Robert A. Moog, Ph.D. passed away yesterday. He invented the first practical keyboard-controlled electronic music synthesizer in the 1960s.
For a few months in 1979, I got to work with one of the early Moog models, which was installed at the Bregman Electronic Music Studio at Dartmouth College. If I recall correctly, I was told that the serial number on the synthesizer in the lab there was 5. It was a relatively small synthesizer, though huge in terms of weight and volume even by 1979 standards. Minimoogs were widely available by then -- and were all the rage with the "progressive rock" bands of the era, and we also had one of the earliest digital synthesizers in the same lab taking up much less space.
The earlier Moogs were modular synthesizers. They were much more flexible than the Minimoogs, but much harder to configure on-the-fly for different sounds. The one I worked with had just a few of each of the Moog components: voltage controlled oscillators, voltage controlled amplifiers, voltage controlled filters, envelope generators and mixers. A sound was constructed by wiring modules together with patch cords (which is why keyboard players today often refer to a constructed sound as a "patch", even though most have probably never touched an actual patch cord). Trigger voltages from a keyboard, a ribbon, or from a small bank of sequencer modules provided the input into a chain of modules. Output went to an amplifier and speakers, or to tape. Getting something like a "classic Moog sound" was fairly easy, but creating an original sound that someone might actually like to hear required either a lot of knowledge, or a lot of trial and error -- preferably with nobody within earshot. Despite my severe lack of actuaI keyboard skills, I had a lot of fun with it. I'm not sure if I can say the same for the professor who had to actually listen to the composition I did for the electronic music class I was taking, though :-)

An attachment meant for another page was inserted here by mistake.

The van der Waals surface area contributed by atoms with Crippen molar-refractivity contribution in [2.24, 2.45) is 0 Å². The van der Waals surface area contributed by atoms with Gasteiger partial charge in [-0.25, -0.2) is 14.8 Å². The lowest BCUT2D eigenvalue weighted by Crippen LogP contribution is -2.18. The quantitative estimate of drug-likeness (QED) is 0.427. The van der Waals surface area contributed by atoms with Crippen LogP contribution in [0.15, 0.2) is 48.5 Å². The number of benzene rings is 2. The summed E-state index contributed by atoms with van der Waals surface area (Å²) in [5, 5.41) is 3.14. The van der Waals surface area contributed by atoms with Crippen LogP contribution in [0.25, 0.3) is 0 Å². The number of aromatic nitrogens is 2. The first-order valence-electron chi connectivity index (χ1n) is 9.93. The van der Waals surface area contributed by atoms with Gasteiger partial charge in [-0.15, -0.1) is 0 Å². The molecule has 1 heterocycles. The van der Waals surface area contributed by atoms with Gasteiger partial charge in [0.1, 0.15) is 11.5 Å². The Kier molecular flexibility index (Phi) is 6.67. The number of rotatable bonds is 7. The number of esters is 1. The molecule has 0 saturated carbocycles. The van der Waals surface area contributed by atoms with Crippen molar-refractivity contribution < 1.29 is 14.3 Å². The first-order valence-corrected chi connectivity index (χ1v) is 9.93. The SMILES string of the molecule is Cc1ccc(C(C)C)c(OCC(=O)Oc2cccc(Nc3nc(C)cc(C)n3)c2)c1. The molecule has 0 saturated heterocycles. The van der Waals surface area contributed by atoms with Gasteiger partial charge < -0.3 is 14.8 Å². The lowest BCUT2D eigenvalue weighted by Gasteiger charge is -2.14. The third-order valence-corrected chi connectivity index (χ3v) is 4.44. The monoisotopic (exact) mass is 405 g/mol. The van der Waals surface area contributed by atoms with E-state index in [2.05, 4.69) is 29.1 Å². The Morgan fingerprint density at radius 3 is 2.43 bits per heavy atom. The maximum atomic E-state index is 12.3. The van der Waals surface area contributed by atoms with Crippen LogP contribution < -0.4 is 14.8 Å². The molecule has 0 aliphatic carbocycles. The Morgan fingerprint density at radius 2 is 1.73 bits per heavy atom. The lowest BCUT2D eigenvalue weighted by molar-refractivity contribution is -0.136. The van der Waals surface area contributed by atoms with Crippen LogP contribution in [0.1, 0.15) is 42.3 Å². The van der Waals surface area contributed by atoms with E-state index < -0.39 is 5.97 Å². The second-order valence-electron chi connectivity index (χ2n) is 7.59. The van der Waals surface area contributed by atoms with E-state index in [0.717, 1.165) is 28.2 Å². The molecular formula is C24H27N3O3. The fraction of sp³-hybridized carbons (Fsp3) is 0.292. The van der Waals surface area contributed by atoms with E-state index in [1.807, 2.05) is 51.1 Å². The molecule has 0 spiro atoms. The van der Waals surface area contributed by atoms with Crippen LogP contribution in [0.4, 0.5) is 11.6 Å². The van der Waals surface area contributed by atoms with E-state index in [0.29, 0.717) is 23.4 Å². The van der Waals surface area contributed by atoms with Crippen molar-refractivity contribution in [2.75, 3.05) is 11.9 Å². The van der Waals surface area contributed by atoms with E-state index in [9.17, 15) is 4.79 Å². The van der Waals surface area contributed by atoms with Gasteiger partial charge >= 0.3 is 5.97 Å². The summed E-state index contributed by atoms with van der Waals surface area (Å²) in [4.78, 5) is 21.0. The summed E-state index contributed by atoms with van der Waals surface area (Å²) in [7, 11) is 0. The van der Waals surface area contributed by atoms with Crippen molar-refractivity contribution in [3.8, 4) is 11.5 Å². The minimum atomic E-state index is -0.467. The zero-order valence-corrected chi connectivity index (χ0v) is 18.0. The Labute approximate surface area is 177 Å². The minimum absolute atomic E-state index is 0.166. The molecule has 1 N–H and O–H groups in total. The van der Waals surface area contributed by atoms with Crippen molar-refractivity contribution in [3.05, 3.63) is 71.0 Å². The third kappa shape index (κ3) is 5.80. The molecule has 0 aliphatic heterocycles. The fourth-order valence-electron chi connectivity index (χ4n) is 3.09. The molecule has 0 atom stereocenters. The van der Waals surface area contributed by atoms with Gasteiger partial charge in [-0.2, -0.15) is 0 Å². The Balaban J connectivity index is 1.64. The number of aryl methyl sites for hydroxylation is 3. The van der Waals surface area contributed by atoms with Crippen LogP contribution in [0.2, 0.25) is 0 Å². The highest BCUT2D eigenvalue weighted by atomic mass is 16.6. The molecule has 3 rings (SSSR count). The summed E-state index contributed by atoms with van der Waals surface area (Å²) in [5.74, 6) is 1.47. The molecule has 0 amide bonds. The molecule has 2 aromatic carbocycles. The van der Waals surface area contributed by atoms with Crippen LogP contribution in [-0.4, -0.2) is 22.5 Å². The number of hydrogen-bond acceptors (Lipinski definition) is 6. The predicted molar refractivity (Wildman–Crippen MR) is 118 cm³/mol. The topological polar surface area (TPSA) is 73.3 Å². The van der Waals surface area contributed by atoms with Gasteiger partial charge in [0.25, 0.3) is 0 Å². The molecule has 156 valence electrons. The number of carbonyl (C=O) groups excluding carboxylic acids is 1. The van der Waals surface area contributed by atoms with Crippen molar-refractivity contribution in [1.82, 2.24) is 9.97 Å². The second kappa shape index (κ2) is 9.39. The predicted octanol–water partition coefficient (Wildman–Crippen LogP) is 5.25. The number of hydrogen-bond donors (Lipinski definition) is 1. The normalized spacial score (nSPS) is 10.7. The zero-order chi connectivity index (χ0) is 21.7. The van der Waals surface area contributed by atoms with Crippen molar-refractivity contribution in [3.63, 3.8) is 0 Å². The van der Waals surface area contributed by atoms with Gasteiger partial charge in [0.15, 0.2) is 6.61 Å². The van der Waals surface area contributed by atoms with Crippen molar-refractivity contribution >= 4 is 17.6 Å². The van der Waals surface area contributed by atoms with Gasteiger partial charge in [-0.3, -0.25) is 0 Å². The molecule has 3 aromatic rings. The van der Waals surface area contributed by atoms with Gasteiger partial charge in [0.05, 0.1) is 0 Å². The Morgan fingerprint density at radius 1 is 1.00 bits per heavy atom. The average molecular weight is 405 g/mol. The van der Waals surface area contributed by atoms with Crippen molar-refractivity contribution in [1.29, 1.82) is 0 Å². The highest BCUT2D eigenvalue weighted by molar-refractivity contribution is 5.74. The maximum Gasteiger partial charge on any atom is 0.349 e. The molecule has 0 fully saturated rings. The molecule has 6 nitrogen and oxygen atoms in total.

New York Times obituaury here
1. Neil Gower08/23/2005 08:59:25 AM
A Sad Loss.
I had a MiniMoog for a few years and loved it to bits until it died big style. now I have all digital synths, but there is still something special about analogue synths...
If Robert Moog had not created the first really affordable, user synths then I would not be hooked on electronic music, or progressive rock LOL